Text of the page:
Thanks for coming by!
      Marie Andreas(can't get on blogger- at day job :( )

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  5. Yeah, killing good guys off is hard and there has to be a really great reason. Romance readers especially don't like too much sad in their books!

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    1. Thanks for coming by Cassi :). Yeah, if there's an insanely good plot driven reason- or even emotional arc- I might be ok (as a reader) but most of the time, the driving motivation isn't there.

      Marie

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  6. As a reader or viewer I don't care for having a popular character knocked off. In fact, it really ticks me off, so much so that I won't read more or watch the movie again. If I know ahead of time that one of the favorite characters will die, I make a point of not seeing the movie or reading the book. If you've got to kill off someone, make it the new guy that I haven't invested emotions in or had time to identify with, otherwise, I'm not a happy camper.

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    1. I agree Scarlet! I've pummelled friends for not warning me ahead of time (when they knew someone would die). Now the rule is, if someone dies- WARN Marie!

      Thanks for coming by!

      Marie

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  7. I hate when a character I "love" dies either in book or a TVseries. I know that the life is cruel. But I don't want "waste" my time on a book or tv show, which instead of bringing me positive emotions in the ends, makes me feel bitter.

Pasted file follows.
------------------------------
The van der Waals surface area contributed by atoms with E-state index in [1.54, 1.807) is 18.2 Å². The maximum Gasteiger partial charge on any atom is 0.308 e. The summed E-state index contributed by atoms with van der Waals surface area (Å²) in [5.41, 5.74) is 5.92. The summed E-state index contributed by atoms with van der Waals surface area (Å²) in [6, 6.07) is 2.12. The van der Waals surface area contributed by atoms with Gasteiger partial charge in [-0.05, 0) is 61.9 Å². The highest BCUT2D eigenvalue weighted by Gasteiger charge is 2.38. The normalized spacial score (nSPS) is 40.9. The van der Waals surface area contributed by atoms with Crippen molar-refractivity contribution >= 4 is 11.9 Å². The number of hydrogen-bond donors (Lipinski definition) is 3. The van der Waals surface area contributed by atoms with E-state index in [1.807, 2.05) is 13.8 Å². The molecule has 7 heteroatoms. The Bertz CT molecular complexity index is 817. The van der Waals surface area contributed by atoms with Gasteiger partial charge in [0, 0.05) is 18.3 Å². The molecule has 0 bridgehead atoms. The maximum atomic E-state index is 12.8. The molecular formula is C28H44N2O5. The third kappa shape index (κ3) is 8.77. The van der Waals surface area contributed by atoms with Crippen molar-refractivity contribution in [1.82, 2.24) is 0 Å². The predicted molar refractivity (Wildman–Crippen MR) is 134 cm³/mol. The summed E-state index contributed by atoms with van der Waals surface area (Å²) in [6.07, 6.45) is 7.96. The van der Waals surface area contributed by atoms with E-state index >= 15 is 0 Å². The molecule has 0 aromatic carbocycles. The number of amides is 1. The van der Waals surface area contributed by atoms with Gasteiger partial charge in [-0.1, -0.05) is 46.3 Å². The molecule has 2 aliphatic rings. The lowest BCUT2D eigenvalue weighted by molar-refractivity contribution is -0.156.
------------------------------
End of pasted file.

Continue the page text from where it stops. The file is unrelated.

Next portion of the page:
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    1. Thanks for commenting Adila :). I completely agree :).

      Marie Andreas(can't get on blogger- at day job :( )

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  8. In the HIGHLANDER series, after Duncan rescued his great love, Tessa, from the villain, she got killed by muggers a few minutes later. I suppose the writers were trying to make a point about the randomness of life and death, but I found it really upsetting.

    I killed the male lead in one of my novels. He sacrificed himself for the heroine and her children in the climactic battle with the supernatural evil entity. It seemed appropriate (the victory should come at a cost), and I tried not to set it up as a traditional romance arc, so I hope readers didn't feel betrayed.